It's tough down South

Comic Donny Donkins muses on his move to London

Six months ago I decided that to further my comedy career, I needed to move to the capital. I’ve been a stand-up comedian for almost two years, done close to 304 gigs and won loads of competitions including the prestigious New Act Competition at The Goose and Gander in Chorley. But I felt like I needed to push myself artistically.

So, like Dick Whittington, Oasis and General Pinochet, I moved to London.

And what a long way I’ve come. Both in distance (Chorley is 213.9 miles away from Soho according to AA Route Planner) and career-wise. Talking of which, I’ve also become more career wise.

I’ve got myself what I consider a top agent. I like to see the agency as a boutique stable. Only a few clients, no big names. I’d rather be a big fish in a small pond than a tiny tadpole in the ocean. What I mean by this is, I didn’t want to go with the big boys. Your Avalons, your Off The Kerbs, your Hannah Chamberses etc. I mean, yes, they’ve created some massive stars: most of the comics you see on TV these days are with one of these agencies; yes, they can organise highly lucrative stadium tours (don’t even get me started on those); yes, they might get you a DVD deal; but you can get lost there (like a tadpole in the ocean).

And would they email you a screen grab from the National Rail Enquires website to let you know what time the last train leaves Grantham on a Wednesday? Probably not.

And she got me an audition last week. For an advert for a leading breakfast cereal. I’m waiting to see if I get a call back but it went really well. It was brilliant. They didn’t have a script or any idea of exactly what they wanted. You had to go in with your own gags and ideas.

Bill Hicks said that if you do an advert ‘you're off the artistic roll call, every word you say is suspect, you're a corporate whore and, eh, end of story’ (direct quote) but would he have said that if he was granted the kind of artistic freedom I was last week? Hicks also said that anyone working in advertising or marketing should kill themselves which is a bit harsh, not to mention offensive to suicide victims.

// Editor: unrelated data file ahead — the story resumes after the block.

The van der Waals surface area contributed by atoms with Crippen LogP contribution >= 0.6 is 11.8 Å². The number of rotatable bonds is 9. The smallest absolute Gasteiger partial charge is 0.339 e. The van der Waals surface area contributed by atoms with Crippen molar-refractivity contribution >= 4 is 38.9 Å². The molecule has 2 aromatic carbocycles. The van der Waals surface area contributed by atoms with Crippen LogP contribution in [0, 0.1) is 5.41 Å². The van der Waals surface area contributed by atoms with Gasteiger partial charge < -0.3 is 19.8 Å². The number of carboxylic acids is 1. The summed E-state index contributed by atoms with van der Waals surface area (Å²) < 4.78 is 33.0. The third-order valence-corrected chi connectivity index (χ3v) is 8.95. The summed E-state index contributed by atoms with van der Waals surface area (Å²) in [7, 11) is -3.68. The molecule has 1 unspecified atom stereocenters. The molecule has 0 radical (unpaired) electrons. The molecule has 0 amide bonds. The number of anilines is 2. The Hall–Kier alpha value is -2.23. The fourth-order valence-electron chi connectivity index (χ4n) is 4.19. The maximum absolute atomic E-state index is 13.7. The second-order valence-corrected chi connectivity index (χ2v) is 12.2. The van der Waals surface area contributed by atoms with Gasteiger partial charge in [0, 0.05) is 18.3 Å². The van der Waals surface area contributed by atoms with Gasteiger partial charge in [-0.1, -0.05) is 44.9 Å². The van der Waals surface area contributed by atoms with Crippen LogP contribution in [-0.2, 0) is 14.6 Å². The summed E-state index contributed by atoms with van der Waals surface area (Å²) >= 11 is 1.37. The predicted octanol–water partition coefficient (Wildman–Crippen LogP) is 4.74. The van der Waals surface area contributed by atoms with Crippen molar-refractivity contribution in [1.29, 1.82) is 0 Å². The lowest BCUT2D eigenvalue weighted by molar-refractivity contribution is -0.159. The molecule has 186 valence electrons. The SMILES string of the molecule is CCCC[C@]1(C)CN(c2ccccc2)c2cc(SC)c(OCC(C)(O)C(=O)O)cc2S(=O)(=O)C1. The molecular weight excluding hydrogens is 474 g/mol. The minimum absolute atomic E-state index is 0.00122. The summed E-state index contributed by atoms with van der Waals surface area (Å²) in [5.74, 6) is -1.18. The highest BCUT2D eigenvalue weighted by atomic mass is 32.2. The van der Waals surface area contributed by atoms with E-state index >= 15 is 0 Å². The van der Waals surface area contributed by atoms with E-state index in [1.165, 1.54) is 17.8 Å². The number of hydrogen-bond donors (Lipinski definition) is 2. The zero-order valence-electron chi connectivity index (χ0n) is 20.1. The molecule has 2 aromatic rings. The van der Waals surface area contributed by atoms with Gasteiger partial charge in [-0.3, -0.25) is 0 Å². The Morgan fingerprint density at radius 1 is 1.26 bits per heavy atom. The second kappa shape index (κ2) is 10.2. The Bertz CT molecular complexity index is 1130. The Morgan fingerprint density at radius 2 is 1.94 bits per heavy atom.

It was really hard when I first moved to London. The open mic circuit is very cliquey. I felt like an outsider. Everyone talking about this gig and that gig. Where they’ve done 10s, accusing me of stealing material. It seems like you can’t you can’t even mention how well you’ve done at a gig without someone firing back: ‘Who books that then?’

I was talking to an open spot who I won’t name (but I know he’ll be reading this because he has Chortle as his home page and refreshes all day long) and he accused me of stealing his joke. I was compering a small pub gig in East London and a table were talking all through the show (it turns out it was their local and they didn’t know there was comedy gig on!) I did some improvisation and said, ‘Where did you learn to whisper? On a motorbike?’

After the gig, this open spot who I won’t name (but his initials are SD) came storming up to me and said I’d stolen his bit and an argument ensued. After chatting to some other acts, it turns out the line wasn’t the same at all. Apparently he says ‘helicopter.’ Comics keep saying that there isn’t much work around, that the circuit ain’t what it used to be, that the bubble’s burst but I think they’re just the shit ones. I had four gigs last week and two of them were paid (one was a door split).